- LAST REVIEWED: 10 May 2017
- LAST MODIFIED: 25 November 2014
- DOI: 10.1093/obo/9780199363445-0008
- LAST REVIEWED: 10 May 2017
- LAST MODIFIED: 25 November 2014
- DOI: 10.1093/obo/9780199363445-0008
Soils are made up of inorganic and organic compounds inclusive of living organisms. Soil salinization is the accumulation of water-soluble salts within soil layers above a certain level that adversely affects crop production, environmental health, and economic welfare. Soil salinity is described and characterized in terms of the concentration and composition of the soluble salts. Even though soluble salts are inherent in all soils, there are many processes that can contribute to the build-up of salts in a given soil layer. Weathering of soil minerals, salts added through rain, agronomic practices such as fertilizer and pesticide application, saline groundwater intrusion with water table fluctuations, irrigation with saline water sourced from bore, recycled or waste waters, dumping of industrial and municipal wastes into soils, and other soil conditions leading to reduced leaching of salts from the soil layer—all can lead to soil salinization. Seawater intrusion onto land when sea levels increase can deposit a large amount of salts in soils of coastal lands. The particular processes contributing salt, combined with the influence of other climatic, hydrological, and landscape features and the effects of human activities, farming practices, and plant interactions, determine where salinization occurs. Worldwide, more than 800 million hectares of land are estimated to be salt-affected, covering a range of soils defined as saline, saline-sodic and sodic in every climatic zone in every continent except Antarctica. All soil types with diverse morphological, physical, chemical, and biological properties may be affected by salinization. Generally, salt-affected soils are predominant in arid and semi-arid regions.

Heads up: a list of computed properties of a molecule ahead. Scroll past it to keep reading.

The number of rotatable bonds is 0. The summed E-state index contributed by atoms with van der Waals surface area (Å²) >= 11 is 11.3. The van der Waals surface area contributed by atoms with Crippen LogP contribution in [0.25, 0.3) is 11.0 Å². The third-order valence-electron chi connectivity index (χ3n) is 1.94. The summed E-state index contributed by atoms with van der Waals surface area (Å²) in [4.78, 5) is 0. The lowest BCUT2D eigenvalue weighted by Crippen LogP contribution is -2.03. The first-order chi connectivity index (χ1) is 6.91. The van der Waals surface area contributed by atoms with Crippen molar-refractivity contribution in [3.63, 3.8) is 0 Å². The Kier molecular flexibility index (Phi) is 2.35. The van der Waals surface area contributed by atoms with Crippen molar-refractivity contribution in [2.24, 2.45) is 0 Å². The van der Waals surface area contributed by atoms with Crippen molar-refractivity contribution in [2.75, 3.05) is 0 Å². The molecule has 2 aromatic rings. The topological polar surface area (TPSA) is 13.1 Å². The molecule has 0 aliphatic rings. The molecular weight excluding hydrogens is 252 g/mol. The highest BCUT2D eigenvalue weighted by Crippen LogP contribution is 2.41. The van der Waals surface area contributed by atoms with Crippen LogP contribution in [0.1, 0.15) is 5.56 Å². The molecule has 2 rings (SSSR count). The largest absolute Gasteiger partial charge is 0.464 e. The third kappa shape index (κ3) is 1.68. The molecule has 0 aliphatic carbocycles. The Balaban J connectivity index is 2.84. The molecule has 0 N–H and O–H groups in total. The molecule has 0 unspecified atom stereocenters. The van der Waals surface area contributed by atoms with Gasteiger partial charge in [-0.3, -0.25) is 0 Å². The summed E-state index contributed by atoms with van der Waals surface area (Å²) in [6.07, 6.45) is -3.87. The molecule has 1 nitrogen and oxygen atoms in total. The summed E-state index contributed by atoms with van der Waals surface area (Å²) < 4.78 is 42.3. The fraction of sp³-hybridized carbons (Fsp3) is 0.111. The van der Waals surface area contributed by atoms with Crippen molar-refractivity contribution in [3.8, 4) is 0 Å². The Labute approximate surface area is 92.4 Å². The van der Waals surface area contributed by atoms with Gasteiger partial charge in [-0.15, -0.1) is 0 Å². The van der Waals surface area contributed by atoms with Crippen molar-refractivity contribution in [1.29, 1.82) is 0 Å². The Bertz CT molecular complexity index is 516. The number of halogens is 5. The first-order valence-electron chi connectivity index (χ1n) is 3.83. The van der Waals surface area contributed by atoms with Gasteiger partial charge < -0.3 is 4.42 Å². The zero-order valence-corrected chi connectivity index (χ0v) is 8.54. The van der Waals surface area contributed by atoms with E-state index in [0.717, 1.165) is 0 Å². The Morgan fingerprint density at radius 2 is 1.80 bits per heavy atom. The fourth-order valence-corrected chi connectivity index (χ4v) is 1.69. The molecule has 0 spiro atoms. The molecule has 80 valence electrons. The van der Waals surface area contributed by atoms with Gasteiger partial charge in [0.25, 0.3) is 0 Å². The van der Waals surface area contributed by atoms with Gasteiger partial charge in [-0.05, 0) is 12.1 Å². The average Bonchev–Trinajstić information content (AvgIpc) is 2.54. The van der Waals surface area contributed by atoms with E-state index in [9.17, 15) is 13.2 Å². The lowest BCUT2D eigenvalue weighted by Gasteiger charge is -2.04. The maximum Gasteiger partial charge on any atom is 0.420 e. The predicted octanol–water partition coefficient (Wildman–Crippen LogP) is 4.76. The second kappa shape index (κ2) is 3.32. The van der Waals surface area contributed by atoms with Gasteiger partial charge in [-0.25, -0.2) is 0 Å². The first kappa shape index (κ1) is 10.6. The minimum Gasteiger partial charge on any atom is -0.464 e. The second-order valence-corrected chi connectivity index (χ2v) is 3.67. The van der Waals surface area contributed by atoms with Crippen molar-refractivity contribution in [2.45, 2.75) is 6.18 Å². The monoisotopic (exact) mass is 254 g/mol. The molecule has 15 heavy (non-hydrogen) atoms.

Processes of Soil Salinization